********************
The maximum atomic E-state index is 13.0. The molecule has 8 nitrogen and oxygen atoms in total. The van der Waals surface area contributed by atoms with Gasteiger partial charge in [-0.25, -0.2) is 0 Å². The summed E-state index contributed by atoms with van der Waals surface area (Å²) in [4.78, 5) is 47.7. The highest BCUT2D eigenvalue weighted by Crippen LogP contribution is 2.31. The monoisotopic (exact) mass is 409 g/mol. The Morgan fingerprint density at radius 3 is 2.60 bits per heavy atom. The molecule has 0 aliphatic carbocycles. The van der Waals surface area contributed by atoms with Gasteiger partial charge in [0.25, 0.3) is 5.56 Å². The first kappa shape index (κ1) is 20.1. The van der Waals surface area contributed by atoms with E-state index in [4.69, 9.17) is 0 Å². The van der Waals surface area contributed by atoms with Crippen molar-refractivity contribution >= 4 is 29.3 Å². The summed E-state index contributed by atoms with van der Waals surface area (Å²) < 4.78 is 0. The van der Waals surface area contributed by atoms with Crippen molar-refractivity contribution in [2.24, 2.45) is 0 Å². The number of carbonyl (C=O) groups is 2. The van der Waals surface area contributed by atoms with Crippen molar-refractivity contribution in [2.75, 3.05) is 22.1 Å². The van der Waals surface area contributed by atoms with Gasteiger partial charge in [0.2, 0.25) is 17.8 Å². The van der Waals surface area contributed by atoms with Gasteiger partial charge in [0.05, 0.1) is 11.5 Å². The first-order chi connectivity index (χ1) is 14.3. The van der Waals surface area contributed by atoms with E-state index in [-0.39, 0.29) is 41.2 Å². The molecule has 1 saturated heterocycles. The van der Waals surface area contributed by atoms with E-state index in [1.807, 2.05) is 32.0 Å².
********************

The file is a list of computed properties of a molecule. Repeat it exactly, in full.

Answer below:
The maximum atomic E-state index is 13.0. The molecule has 8 nitrogen and oxygen atoms in total. The van der Waals surface area contributed by atoms with Gasteiger partial charge in [-0.25, -0.2) is 0 Å². The summed E-state index contributed by atoms with van der Waals surface area (Å²) in [4.78, 5) is 47.7. The highest BCUT2D eigenvalue weighted by Crippen LogP contribution is 2.31. The monoisotopic (exact) mass is 409 g/mol. The Morgan fingerprint density at radius 3 is 2.60 bits per heavy atom. The molecule has 0 aliphatic carbocycles. The van der Waals surface area contributed by atoms with Gasteiger partial charge in [0.25, 0.3) is 5.56 Å². The first kappa shape index (κ1) is 20.1. The van der Waals surface area contributed by atoms with E-state index in [4.69, 9.17) is 0 Å². The van der Waals surface area contributed by atoms with Crippen molar-refractivity contribution >= 4 is 29.3 Å². The summed E-state index contributed by atoms with van der Waals surface area (Å²) < 4.78 is 0. The van der Waals surface area contributed by atoms with Crippen molar-refractivity contribution in [2.24, 2.45) is 0 Å². The number of carbonyl (C=O) groups is 2. The van der Waals surface area contributed by atoms with Crippen molar-refractivity contribution in [2.75, 3.05) is 22.1 Å². The van der Waals surface area contributed by atoms with Gasteiger partial charge in [0.2, 0.25) is 17.8 Å². The van der Waals surface area contributed by atoms with Gasteiger partial charge in [0.05, 0.1) is 11.5 Å². The first-order chi connectivity index (χ1) is 14.3. The van der Waals surface area contributed by atoms with E-state index in [-0.39, 0.29) is 41.2 Å². The molecule has 1 saturated heterocycles. The van der Waals surface area contributed by atoms with E-state index in [1.807, 2.05) is 32.0 Å².